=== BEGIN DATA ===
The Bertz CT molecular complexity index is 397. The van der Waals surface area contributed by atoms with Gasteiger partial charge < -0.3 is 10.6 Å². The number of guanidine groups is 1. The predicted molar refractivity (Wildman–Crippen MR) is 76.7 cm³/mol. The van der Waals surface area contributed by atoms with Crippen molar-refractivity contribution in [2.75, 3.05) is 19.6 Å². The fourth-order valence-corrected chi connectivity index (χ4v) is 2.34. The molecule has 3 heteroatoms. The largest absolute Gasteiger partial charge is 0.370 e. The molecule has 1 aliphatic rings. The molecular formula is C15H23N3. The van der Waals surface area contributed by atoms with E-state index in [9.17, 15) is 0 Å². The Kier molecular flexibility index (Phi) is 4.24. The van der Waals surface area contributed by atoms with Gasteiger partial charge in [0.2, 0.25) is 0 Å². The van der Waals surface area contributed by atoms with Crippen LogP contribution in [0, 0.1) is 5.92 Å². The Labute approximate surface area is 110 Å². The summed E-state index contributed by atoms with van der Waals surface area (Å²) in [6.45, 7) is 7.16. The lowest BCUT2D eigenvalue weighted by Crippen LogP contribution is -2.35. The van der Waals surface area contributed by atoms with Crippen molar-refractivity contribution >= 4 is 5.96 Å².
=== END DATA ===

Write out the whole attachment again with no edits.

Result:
The Bertz CT molecular complexity index is 397. The van der Waals surface area contributed by atoms with Gasteiger partial charge < -0.3 is 10.6 Å². The number of guanidine groups is 1. The predicted molar refractivity (Wildman–Crippen MR) is 76.7 cm³/mol. The van der Waals surface area contributed by atoms with Crippen molar-refractivity contribution in [2.75, 3.05) is 19.6 Å². The fourth-order valence-corrected chi connectivity index (χ4v) is 2.34. The molecule has 3 heteroatoms. The largest absolute Gasteiger partial charge is 0.370 e. The molecule has 1 aliphatic rings. The molecular formula is C15H23N3. The van der Waals surface area contributed by atoms with E-state index in [9.17, 15) is 0 Å². The Kier molecular flexibility index (Phi) is 4.24. The van der Waals surface area contributed by atoms with Gasteiger partial charge in [0.2, 0.25) is 0 Å². The van der Waals surface area contributed by atoms with Crippen LogP contribution in [0, 0.1) is 5.92 Å². The Labute approximate surface area is 110 Å². The summed E-state index contributed by atoms with van der Waals surface area (Å²) in [6.45, 7) is 7.16. The lowest BCUT2D eigenvalue weighted by Crippen LogP contribution is -2.35. The van der Waals surface area contributed by atoms with Crippen molar-refractivity contribution >= 4 is 5.96 Å².